Damon is one of the few philophers I know who engages with the general public in a way that doesn't make them reach for a hand gun. (OK, he is actually the only philosopher I actually know, but the point still stands).
This week and next I'm going to run some extracts from his new book, How To Think About Exercise.
Sprinting is one of the world’s most popular sports and has been since the ancient Greeks dashed around stadiums (sometimes in full armour). And the Greeks were unashamedly proud of their victories – often to the point of boastfulness.
This pride remains a vital part of committed exercise. It is not simply conceit or arrogance, but a pleasure in our own existence. In this, it is also a sign of existential responsibility: a drive to define ourselves more ardently before youth and life leave us.
Freedom and Nausea
It is an ordinary spring afternoon: fickle blue skies and copious pollen. I am at the foot of an ordinary suburban hill, next to red-brick retirees’ apartments with massed pelargoniums. Most of my neighbours are watching television, or in their offices, perhaps grabbing a takeaway coffee for the drive home.
My day, so far, has been equally ordinary. Transcribing edits for this book, I looked like a stock photo in a news story on modern sedentary ailments: typing at the laptop, my bum sinking ever lower into the faded bridge chair. At one point, it felt as if my lower back and the chair had become one: a grand union of the kind praised by mystics and rightly condemned by physiotherapists. Business as usual for a thirty-something professional.
But I am about to do something unusual: hill sprints. Despite my congested sinuses and the obvious fact of gravity, I will run up this hill, as fast as I can. I will then jog back down to the foot. Having pulled up my torn, sagging compression tights, I will then do it all again: fourteen times.
The sprints are, quite frankly, a buzz. After the day’s intellectual labour, they suggest freedom: the impression of reaching out and up, past myself, to the hill’s apex. Each burst feels like potential energy realized: not just calories converted into work, but all my morning’s restlessness transformed into a single unchecked, uncomplicated movement.
In Born to Run, Australian Olympian sprinter Cathy Freeman describes this as being ‘happy and free’ – even after ten laps of an old sawdust track, the young Freeman was ‘safe and strong, like [she] was the only person in the world.’ And running has no monopoly on this. Champion cyclist Cadel Evans, in Close to Flying, writes of ‘riding for the love of it’. ‘You float . . . drift . . . sweep,’ he says, like flying. Again: a feeling of being liberated from ordinary concerns, of being above the usual guff.
Much of adult life requires a quantum of caution or care – the need to censor words, restrain aggressive urges. My hill sprints are the antithesis of this: they have a purity to them – a simple, single- minded dedication, which refuses second-guessing and delicacy.
The point is not that running is an easy craft. On the contrary, it requires serious concentration on technique: footfall, stride, balance, rhythm. The point is that, as with cycling downhill or pushing weights, once I have committed to the exertion, it has an emancipating simplicity to it. This is me, unimpeded by the chair’s mahogany arms and my own moderating anxiety.
As the sets add up, I slow down. I push myself to run as fast as possible, but my ‘possible’ is more sluggish and breathy. Sprinting has become running has become jogging. By the fifteenth sprint, my body is numb from impact on the concrete, and my heart has a drum ’n’ bass cadence to it. The feeling of liberty has vanished, and what remains is plodding, slightly desperate stubbornness, and then retching disorientation.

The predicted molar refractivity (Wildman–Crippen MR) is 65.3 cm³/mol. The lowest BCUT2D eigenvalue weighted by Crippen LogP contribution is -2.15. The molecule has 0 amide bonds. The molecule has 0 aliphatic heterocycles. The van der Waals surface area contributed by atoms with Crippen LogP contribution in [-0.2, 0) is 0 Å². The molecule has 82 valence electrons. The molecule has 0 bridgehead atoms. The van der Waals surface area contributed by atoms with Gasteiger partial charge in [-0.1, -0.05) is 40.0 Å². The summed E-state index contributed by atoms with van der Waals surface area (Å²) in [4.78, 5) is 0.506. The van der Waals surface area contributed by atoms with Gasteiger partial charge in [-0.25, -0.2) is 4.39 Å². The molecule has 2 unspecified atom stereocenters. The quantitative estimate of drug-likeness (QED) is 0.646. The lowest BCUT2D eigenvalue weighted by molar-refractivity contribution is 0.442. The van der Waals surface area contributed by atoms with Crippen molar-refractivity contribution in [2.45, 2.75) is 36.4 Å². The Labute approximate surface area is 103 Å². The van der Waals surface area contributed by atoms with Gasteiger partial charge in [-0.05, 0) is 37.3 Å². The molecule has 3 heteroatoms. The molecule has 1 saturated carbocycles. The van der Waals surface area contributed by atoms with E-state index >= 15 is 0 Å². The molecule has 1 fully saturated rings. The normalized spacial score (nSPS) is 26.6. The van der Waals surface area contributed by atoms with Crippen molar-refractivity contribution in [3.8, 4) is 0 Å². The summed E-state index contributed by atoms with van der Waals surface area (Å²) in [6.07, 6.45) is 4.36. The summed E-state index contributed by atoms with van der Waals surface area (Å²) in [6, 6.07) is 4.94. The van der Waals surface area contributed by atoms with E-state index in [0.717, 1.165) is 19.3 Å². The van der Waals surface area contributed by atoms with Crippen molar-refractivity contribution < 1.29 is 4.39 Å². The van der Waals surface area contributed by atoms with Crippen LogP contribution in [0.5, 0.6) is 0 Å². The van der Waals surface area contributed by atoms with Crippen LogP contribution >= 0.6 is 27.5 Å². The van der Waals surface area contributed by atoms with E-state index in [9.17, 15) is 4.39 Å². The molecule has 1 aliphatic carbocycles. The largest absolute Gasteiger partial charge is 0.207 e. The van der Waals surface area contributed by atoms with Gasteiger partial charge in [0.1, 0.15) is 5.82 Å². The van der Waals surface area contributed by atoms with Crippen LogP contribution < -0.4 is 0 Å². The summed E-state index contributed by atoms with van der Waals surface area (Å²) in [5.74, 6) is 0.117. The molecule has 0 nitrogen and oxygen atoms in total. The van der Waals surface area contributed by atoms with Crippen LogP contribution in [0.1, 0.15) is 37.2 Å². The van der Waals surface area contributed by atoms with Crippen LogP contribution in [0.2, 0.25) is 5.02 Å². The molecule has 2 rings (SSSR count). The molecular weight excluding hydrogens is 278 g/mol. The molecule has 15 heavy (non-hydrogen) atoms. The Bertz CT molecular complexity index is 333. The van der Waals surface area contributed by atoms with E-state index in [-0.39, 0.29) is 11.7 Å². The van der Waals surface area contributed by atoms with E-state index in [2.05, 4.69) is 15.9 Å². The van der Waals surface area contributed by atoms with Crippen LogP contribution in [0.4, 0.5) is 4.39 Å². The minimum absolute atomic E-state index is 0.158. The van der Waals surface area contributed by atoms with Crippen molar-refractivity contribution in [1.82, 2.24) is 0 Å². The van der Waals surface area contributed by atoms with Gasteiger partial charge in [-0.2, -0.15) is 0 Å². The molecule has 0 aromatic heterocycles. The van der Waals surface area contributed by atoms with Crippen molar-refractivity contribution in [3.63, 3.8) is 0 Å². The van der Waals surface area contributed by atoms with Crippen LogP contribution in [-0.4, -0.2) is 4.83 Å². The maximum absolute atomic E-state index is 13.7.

I do not feel free. I feel sick.
But alongside my drained nausea is pleasure. It begins once the exercise is done, and continues well after the queasiness and fatigue have gone.
It is similar to the satisfaction I feel when running on an inclined treadmill, sprinting pell-mell on a stationary bike, or, with trembling quadriceps, combining kettle-bell squats with upright rows.
Importantly, this need not be enjoyed in spring sunshine. Australian writer and amateur power-lifter Clint Greagen writes about the ‘raw animal-type thrill’ he gets from evening workouts in his garage. Seeing the stacked bar bent over his back gives Greagen a buzz. ‘It’s very primal and a great change from the thinking part of myself,’ he writes, ‘which I’m stuck with the majority of every day.’
I enjoy this pleasure now, as I describe my puffing ascent: it is pride.
Pleasure in Oneself
What exactly is pride? To get to the bottom of this pleasure, we have to take a detour around Christian ideas. Pride was almost a four-letter word in the Christian West. ‘Do not love the world or anything in the world,’ says 1 John 2: 15–16. ‘If anyone loves the world, love for the Father is not in them. For everything in the world – the lust of the flesh, the lust of the eyes, and the pride of life – comes not from the Father but from the world.’
There is an otherworldliness in this, which denies pleasure in general, and pleasure in oneself in particular. The more we get pleasure from ourselves, the less we attend to the Lord. In doing so, we make ourselves the source of beauty and joy, rather than the Godhead. This is why, for the Church fathers and theologians, pride was one of the chief sins: a love of oneself that turned away from God.
To avoid this, the Church recommended humility instead of pride – seeing ourselves as somewhat ugly. If we are born broken, then we need fixing: we will seek pleasure in God’s grace instead of our own ‘lust of the eyes’. No hill sprints for John the Evangelist.
A better source of wisdom on pride is the philosopher David Hume. He was not a sprinter or power-lifter. As his portrait suggests, he was not an avid exerciser at all – more a sedentary gourmand. But the great Enlightenment thinker gave a very helpful definition of pride, which avoids the Christian distaste for bodily gratification. It also fits with the ancient Greek pleasure in physical exertion, which we will turn to a little later.
Hume’s definition of pride is a deceptively simple one: pleasure in oneself.